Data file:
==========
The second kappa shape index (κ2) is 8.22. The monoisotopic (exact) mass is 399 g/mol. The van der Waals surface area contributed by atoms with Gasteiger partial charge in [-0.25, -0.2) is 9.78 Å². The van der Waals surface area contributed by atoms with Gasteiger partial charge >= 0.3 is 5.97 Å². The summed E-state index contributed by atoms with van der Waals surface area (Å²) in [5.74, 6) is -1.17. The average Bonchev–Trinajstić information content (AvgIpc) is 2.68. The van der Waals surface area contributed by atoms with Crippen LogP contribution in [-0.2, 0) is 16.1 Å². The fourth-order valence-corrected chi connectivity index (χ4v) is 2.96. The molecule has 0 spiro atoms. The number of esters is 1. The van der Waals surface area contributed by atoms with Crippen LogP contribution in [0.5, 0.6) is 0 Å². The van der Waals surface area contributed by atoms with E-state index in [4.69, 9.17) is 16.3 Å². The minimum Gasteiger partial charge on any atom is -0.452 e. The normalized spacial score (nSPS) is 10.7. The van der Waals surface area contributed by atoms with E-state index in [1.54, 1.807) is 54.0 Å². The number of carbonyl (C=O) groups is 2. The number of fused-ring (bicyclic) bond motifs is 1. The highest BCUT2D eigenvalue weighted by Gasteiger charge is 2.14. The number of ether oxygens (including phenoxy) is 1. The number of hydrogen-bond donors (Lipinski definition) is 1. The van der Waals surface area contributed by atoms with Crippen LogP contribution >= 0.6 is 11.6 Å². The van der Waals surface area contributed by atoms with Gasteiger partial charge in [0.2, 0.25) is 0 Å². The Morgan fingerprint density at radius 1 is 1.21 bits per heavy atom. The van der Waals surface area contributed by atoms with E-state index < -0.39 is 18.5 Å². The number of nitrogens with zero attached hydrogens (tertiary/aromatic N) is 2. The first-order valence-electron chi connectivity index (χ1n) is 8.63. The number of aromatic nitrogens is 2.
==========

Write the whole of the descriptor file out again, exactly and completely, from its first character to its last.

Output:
The second kappa shape index (κ2) is 8.22. The monoisotopic (exact) mass is 399 g/mol. The van der Waals surface area contributed by atoms with Gasteiger partial charge in [-0.25, -0.2) is 9.78 Å². The van der Waals surface area contributed by atoms with Gasteiger partial charge >= 0.3 is 5.97 Å². The summed E-state index contributed by atoms with van der Waals surface area (Å²) in [5.74, 6) is -1.17. The average Bonchev–Trinajstić information content (AvgIpc) is 2.68. The van der Waals surface area contributed by atoms with Crippen LogP contribution in [-0.2, 0) is 16.1 Å². The fourth-order valence-corrected chi connectivity index (χ4v) is 2.96. The molecule has 0 spiro atoms. The number of esters is 1. The van der Waals surface area contributed by atoms with Crippen LogP contribution in [0.5, 0.6) is 0 Å². The van der Waals surface area contributed by atoms with E-state index in [4.69, 9.17) is 16.3 Å². The minimum Gasteiger partial charge on any atom is -0.452 e. The normalized spacial score (nSPS) is 10.7. The van der Waals surface area contributed by atoms with E-state index in [1.54, 1.807) is 54.0 Å². The number of carbonyl (C=O) groups is 2. The number of fused-ring (bicyclic) bond motifs is 1. The highest BCUT2D eigenvalue weighted by Gasteiger charge is 2.14. The number of ether oxygens (including phenoxy) is 1. The number of hydrogen-bond donors (Lipinski definition) is 1. The van der Waals surface area contributed by atoms with Crippen LogP contribution >= 0.6 is 11.6 Å². The van der Waals surface area contributed by atoms with Gasteiger partial charge in [0.2, 0.25) is 0 Å². The Morgan fingerprint density at radius 1 is 1.21 bits per heavy atom. The van der Waals surface area contributed by atoms with E-state index < -0.39 is 18.5 Å². The number of nitrogens with zero attached hydrogens (tertiary/aromatic N) is 2. The first-order valence-electron chi connectivity index (χ1n) is 8.63. The number of aromatic nitrogens is 2.